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He wants the Big One to get away

Scientist Zeb Hogan measures a giant carp in 2003 on the Tonle Sap River, about 6 miles north of Phnom Penh, Cambodia.

Associated Press
Published September 6, 2005


PHNOM PENH, Cambodia - Floating down the Mekong in his dinghy, Zeb Hogan is on the ultimate fisherman's quest: to find the world's largest freshwater fishes.

The American biologist's search will take him to 10 rivers, including the Nile, Amazon and Mississippi, looking for about 20 species of hulking fish such as the goliath catfish, Chinese paddlefish and North American lake sturgeon - not to catch them, he says, but to save them.

"These big, amazing creatures all over the world, they might be goners, on their way out," he says.

Right now Hogan is on the Mekong that flows through the Indochinese peninsula, looking for a stingray said to weigh more than 1,300 pounds - as much as a full-grown longhorn steer.

He knows it's out there; he photographed one in 2002. And smaller stingrays abound. As he passes villages on riverbanks, he sees children playing with severed stingray tails.

The 2,600-mile Mekong is known for its diversity of river creatures, as well as their size, to judge from places along its banks named the Pool of the Giant Catfish or the Pool of the Giant Carp. In May, fishermen in Thailand landed a Mekong catfish that weighed 646 pounds and was 8 feet, 10 inches long. It's believed to be the largest freshwater fish ever caught and measured. It ended up on dinner tables.

Hogan, 31, of the University of Wisconsin-Madison, has worked on the Mekong since 1996. On his voyages, "The main question I'll be asking everywhere is what were populations like in the past, what are they now?" He thinks "you'll see a pattern that these populations of these large fish species are declining - a lot."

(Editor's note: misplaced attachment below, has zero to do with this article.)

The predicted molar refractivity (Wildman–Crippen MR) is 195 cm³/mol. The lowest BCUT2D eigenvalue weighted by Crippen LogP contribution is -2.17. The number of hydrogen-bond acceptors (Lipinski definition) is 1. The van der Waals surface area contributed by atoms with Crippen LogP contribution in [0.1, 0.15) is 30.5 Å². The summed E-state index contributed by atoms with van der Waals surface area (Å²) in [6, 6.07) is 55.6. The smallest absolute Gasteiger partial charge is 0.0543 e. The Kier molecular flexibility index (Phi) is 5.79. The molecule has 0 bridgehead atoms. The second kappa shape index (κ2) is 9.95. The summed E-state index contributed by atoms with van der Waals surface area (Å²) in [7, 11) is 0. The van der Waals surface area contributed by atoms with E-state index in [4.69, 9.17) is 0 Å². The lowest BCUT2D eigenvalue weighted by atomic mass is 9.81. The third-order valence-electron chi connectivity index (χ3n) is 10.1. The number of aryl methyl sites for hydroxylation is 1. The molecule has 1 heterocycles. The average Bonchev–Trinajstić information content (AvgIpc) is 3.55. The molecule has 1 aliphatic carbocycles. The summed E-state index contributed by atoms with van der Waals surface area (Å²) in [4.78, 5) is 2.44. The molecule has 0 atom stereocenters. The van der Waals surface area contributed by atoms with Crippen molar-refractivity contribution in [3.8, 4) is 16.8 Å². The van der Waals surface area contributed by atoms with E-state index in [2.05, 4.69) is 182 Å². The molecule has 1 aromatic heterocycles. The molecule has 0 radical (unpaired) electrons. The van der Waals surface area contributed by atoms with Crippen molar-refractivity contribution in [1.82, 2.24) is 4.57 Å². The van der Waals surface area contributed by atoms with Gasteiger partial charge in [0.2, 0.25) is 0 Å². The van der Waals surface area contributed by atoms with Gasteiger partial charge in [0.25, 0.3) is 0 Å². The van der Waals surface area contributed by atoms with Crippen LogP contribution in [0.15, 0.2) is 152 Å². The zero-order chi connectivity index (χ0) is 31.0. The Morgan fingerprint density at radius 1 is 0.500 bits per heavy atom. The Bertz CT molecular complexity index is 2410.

Along the way, Hogan and his assistants pepper fishermen with questions and pictures of their quarry.

The fishermen may not have caught or even seen the fish, Hogan said, but often will say they have heard about it being somewhere else. "Theoretically, that's supposed to lead us to where the fish are."

Not always. He says fishermen are hesitant to admit they've hooked a big one, for fear of running afoul of restrictions on hunting rare species. The penalties are small, but the fishermen don't want the bother.

He expects to finish in December 2006 and give his fish counts to the World Conservation Union, which compiles a Red List of Threatened Species.

"The most exciting part for me," says Hogan, "is that no one's done this before."

[Last modified September 6, 2005, 03:15:21]


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